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SANDUSKY, OH – Residential/Commercial Construction

June 15, 2009

EPA: Chinese Drywall Has High Levels of Chemicals

Wednesday 20 May 2009

by: Nirvi Shah  |  Visit article original @ The Miami Herald

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Mary Ann Schultheis suffered burning eyes, headaches and fatigue since moving into her new house in South Florida. (Photo: AP)

Drywall made in China has high levels of chemicals not found in domestic drywall, but officials have yet to conclude that the differences have led to health problems for thousands of homeowners.

Drywall imported from China used in newer homes in South Florida and other parts of the country contains sulfur, strontium and other substances that are either nonexistent or found in much lower levels in U.S.-made plasterboard, according to Environmental Protection Agency test results released Tuesday.

The EPA conducted the tests at the behest of Florida Sen. Bill Nelson and Louisiana Sen. Mary Landrieu, who have received many complaints from homeowners about their homes smelling like rotten eggs, having health problems, corroding wires and appliances and blackening jewelry and other metals that they believe are linked to drywall imported from China.

The complaints stretch across 10 states and are primarily from people living in homes built from about 2004 to 2008.

The problems have triggered many individual and class-action lawsuits, including some on behalf of South Florida residents. Some builders have also sued Chinese drywall manufacturers for failing to control the quality of their product and failing to notify customers it was defective.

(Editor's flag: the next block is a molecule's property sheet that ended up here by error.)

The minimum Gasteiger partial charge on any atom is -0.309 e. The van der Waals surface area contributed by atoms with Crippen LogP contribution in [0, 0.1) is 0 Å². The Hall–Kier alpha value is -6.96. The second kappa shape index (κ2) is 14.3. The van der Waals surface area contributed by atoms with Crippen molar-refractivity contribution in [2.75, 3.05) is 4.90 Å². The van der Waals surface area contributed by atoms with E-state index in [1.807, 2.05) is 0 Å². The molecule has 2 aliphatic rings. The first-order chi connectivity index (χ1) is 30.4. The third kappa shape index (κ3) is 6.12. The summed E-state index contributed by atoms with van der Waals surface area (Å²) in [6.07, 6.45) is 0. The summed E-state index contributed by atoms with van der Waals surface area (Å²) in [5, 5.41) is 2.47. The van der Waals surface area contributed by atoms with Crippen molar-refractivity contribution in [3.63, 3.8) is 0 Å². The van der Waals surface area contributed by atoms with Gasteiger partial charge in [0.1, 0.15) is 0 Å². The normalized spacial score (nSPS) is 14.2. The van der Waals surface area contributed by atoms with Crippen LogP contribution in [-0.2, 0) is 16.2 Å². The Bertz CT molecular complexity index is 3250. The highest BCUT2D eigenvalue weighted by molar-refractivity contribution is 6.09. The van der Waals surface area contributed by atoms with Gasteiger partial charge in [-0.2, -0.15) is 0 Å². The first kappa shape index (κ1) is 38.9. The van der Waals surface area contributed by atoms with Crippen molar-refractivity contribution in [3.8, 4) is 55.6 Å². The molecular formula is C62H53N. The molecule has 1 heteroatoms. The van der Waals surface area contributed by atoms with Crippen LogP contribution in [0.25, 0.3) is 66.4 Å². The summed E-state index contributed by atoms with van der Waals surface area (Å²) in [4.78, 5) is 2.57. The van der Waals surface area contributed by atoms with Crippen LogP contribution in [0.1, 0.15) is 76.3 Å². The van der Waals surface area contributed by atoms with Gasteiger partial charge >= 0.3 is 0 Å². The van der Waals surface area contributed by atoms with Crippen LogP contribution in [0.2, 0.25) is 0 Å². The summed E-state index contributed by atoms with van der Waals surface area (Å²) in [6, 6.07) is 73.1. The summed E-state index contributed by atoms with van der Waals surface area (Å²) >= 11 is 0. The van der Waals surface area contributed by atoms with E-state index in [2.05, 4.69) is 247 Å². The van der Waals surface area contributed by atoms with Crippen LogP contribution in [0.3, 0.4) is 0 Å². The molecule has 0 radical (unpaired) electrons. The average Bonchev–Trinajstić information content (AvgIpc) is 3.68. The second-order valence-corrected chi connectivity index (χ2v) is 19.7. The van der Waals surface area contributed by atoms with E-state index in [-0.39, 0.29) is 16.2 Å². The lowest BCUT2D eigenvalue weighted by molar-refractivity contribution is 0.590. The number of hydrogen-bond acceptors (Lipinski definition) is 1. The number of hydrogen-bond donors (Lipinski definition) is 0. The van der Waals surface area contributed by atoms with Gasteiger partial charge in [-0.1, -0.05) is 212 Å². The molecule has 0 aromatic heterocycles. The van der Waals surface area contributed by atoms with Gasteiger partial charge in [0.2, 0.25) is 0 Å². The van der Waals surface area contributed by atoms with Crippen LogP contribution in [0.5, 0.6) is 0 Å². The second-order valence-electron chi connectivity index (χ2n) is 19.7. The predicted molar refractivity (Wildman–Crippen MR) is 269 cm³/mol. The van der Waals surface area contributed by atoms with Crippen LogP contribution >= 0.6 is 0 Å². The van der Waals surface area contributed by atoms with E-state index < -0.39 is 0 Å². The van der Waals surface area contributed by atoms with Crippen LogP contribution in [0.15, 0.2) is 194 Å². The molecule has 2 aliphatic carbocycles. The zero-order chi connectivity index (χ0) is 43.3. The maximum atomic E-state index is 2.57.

“We now know there are three things in there that aren’t in other drywall samples,” Nelson said in a statement Tuesday, after reviewing the EPA’s test results. ‘We’ve got the ‘hat’ and now we need the ‘why’ — and, how do we fix it?”

Millions of square feet of drywall were imported into the United States during the housing boom and following catastrophic hurricane seasons that washed away many homes. U.S. manufacturers could not meet the demand for the product. Some estimates say as many as 100,000 homes contain foreign drywall.

Earlier this year, Florida Department of Health tests showed results similar to the EPA’s conclusions: U.S.-made drywall contained strontium at much lower levels than foreign drywall, and the Chinese product had three sulfur compounds that could lead to an odor.

They said their results show a possible link between the sulfur compounds and corrosion of copper air conditioning coils.

As of Tuesday, the department had logged nearly 400 complaints about problems associated with drywall, including many from Broward, Miami-Dade and Palm Beach counties.

EPA tests on a Chinese drywall samples from Florida homes and U.S.-made drywall bought in New Jersey show that the imported material contained sulfur, unlike the domestic product. The foreign-made gypsum board also had strontium at 10 times the rate of U.S. drywall.

The material made abroad also had organic material associated with acrylic paint not found in U.S.-made plasterboard. Both products have varying amounts of iron.

But the EPA would not say their findings show a link between the experiences of homeowners and the drywall.

Nelson and Landrieu are scheduled to request more money Wednesday to continue the investigation of the imported product. On Thursday, the Senate Commerce Committee, on which Nelson sits, will hold a hearing on the issue.

Landrieu will testify, along with experts from the U.S. Centers for Disease Control and Prevention, the EPA, the Consumer Product Safety Commission, a Florida homeowner affected by the drywall and a Louisiana home builder.

The EPA said it is still working on creating a standard for states to test air quality in homes with Chinese drywall and hopes to establish that by the end of June.

“These initial tests provide some answers for our impacted homeowners,” Landrieu said, “but also raise more questions.”

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